Monday, March 07, 2011

New book, "The Invention of Brownstone Brooklyn," an interview with the author, some AY echoes, and some AKRF duplicity

Do you think Atlantic Yards was the first community clash regarding such things as gentrification, affordable housing, and "Manhattanization" of Brooklyn?

It may be the largest, but it sure wasn't the first. Such tensions have been threaded through the remarkable transformation of the borough's row-house neighborhoods, as chronicled in Suleiman Osman's new book, The Invention of Brownstone Brooklyn: Gentrification and the Search for Authenticity in Postwar New York.

I have an article about the book today in Patch. Also see an excerpt from the book's introduction and an interview in Dwell (and discussion on Brownstoner).

The book is a reminder of how much changed in Brooklyn without government intervention, and also how that spirit made those who changed Brooklyn suspicious of such intervention.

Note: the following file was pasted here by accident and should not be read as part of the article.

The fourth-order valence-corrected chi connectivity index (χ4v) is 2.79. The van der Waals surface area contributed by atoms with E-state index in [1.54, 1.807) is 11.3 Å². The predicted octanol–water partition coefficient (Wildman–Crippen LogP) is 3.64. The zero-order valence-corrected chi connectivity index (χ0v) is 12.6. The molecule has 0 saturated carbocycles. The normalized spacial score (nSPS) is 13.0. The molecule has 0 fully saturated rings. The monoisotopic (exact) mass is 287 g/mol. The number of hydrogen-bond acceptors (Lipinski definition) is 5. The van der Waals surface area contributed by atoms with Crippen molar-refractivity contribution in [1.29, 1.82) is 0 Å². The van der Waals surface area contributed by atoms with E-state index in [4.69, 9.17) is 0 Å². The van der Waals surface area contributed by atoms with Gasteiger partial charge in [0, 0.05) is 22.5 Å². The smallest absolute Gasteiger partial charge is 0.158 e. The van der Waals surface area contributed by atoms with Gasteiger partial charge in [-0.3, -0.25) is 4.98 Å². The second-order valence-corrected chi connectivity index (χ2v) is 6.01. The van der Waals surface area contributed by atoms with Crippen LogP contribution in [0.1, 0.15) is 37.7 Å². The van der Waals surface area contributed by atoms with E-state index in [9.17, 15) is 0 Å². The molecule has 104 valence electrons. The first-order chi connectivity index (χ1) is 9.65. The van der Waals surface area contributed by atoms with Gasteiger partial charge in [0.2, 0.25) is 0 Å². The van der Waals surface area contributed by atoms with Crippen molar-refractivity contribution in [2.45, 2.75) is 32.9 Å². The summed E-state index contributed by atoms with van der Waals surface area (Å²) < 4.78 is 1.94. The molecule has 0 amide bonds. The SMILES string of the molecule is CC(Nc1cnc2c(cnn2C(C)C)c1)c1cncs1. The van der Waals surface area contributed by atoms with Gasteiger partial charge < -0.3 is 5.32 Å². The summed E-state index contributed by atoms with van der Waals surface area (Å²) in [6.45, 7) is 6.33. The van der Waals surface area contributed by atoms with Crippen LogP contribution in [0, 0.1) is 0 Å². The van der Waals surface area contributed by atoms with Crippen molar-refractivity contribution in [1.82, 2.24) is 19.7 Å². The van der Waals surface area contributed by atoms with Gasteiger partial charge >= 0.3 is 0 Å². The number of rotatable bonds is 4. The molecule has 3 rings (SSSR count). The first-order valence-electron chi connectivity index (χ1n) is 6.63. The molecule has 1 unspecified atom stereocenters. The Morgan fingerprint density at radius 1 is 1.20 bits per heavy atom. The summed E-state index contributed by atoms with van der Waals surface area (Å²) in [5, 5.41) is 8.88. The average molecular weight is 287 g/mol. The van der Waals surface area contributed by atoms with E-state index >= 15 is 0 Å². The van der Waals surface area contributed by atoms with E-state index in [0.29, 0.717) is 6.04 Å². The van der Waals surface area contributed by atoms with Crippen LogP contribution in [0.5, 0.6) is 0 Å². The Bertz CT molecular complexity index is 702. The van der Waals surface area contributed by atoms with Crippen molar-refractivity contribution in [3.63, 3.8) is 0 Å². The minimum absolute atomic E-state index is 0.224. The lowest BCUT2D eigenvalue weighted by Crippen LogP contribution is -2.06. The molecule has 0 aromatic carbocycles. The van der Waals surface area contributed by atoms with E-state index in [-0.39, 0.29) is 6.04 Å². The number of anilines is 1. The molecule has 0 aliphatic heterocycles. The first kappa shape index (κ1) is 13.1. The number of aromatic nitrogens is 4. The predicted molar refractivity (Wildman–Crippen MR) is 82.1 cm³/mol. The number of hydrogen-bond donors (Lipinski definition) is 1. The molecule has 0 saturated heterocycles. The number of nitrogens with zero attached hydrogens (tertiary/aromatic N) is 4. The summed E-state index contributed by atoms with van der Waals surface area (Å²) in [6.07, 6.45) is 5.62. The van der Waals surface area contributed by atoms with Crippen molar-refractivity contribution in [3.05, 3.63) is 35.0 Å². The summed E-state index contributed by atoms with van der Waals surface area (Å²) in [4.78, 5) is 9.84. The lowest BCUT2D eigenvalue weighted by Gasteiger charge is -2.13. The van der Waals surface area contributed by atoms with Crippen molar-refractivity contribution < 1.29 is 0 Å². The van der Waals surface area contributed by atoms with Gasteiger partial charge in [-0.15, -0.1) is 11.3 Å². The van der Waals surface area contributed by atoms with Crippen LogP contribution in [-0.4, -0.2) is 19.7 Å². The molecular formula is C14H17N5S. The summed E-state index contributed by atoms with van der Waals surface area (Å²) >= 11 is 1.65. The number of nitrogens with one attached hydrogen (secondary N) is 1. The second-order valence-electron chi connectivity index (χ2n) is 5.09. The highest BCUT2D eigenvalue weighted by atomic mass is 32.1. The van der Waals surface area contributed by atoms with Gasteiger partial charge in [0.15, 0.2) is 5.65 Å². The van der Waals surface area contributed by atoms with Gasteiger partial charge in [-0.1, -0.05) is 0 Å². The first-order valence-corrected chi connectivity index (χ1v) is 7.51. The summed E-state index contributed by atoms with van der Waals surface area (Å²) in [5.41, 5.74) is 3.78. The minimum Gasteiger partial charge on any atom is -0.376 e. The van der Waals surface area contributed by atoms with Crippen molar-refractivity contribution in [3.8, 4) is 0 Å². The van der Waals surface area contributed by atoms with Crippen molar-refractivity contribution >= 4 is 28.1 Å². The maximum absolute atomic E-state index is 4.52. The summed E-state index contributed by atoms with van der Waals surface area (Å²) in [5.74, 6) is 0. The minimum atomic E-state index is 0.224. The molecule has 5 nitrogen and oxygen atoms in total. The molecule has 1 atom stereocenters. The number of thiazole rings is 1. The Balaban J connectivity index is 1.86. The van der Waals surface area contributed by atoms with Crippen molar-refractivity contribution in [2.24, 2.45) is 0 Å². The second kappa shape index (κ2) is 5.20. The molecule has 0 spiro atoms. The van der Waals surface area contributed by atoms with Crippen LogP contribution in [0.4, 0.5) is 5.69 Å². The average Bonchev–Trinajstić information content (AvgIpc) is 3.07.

That said, the resistance to Atlantic Yards has gone well beyond knee-jerk and NIMBY, since many of those sympathetic to government intervention draw the line at this version.

Remember AKRF?

The book is also a reminder of--as I wrote more than four-and-a-half years ago--how the ubiquitous environmental consultant AKRF, in its very selective history for the Atlantic Yards Draft Environmental Impact Statement, emphasized governmental investment in urban renewal, including condemnation, without acknowledging the parallel process in Brownstone Brooklyn of mostly private reinvestment and revival via historic preservation, which was hastened by the city's Landmarks Preservation Commission.

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